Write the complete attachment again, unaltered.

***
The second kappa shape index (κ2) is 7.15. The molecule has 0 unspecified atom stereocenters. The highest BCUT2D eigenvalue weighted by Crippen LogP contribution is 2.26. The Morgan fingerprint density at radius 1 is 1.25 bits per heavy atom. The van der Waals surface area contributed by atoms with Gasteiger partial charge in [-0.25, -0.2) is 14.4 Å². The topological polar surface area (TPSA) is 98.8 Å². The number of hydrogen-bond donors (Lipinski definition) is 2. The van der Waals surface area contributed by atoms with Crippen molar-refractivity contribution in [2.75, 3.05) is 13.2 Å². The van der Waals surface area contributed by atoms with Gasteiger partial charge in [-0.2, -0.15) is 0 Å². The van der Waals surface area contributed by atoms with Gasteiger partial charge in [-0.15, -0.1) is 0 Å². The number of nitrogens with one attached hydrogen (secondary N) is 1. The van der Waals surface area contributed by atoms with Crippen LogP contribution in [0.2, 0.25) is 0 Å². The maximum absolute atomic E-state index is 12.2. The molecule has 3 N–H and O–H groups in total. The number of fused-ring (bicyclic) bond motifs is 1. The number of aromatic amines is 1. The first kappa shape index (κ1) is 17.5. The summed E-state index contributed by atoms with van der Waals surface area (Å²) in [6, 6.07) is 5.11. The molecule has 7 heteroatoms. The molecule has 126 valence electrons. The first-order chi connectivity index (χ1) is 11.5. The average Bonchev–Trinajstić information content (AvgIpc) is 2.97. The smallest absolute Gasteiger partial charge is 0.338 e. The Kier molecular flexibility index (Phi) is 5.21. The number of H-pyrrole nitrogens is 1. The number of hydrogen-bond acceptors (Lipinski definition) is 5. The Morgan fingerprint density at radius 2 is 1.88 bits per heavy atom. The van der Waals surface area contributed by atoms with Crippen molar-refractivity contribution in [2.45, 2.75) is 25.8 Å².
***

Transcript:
The second kappa shape index (κ2) is 7.15. The molecule has 0 unspecified atom stereocenters. The highest BCUT2D eigenvalue weighted by Crippen LogP contribution is 2.26. The Morgan fingerprint density at radius 1 is 1.25 bits per heavy atom. The van der Waals surface area contributed by atoms with Gasteiger partial charge in [-0.25, -0.2) is 14.4 Å². The topological polar surface area (TPSA) is 98.8 Å². The number of hydrogen-bond donors (Lipinski definition) is 2. The van der Waals surface area contributed by atoms with Crippen molar-refractivity contribution in [2.75, 3.05) is 13.2 Å². The van der Waals surface area contributed by atoms with Gasteiger partial charge in [-0.2, -0.15) is 0 Å². The van der Waals surface area contributed by atoms with Gasteiger partial charge in [-0.15, -0.1) is 0 Å². The number of nitrogens with one attached hydrogen (secondary N) is 1. The van der Waals surface area contributed by atoms with Crippen LogP contribution in [0.2, 0.25) is 0 Å². The maximum absolute atomic E-state index is 12.2. The molecule has 3 N–H and O–H groups in total. The number of fused-ring (bicyclic) bond motifs is 1. The number of aromatic amines is 1. The first kappa shape index (κ1) is 17.5. The summed E-state index contributed by atoms with van der Waals surface area (Å²) in [6, 6.07) is 5.11. The molecule has 7 heteroatoms. The molecule has 126 valence electrons. The first-order chi connectivity index (χ1) is 11.5. The average Bonchev–Trinajstić information content (AvgIpc) is 2.97. The smallest absolute Gasteiger partial charge is 0.338 e. The Kier molecular flexibility index (Phi) is 5.21. The number of H-pyrrole nitrogens is 1. The number of hydrogen-bond acceptors (Lipinski definition) is 5. The Morgan fingerprint density at radius 2 is 1.88 bits per heavy atom. The van der Waals surface area contributed by atoms with Crippen molar-refractivity contribution in [2.45, 2.75) is 25.8 Å².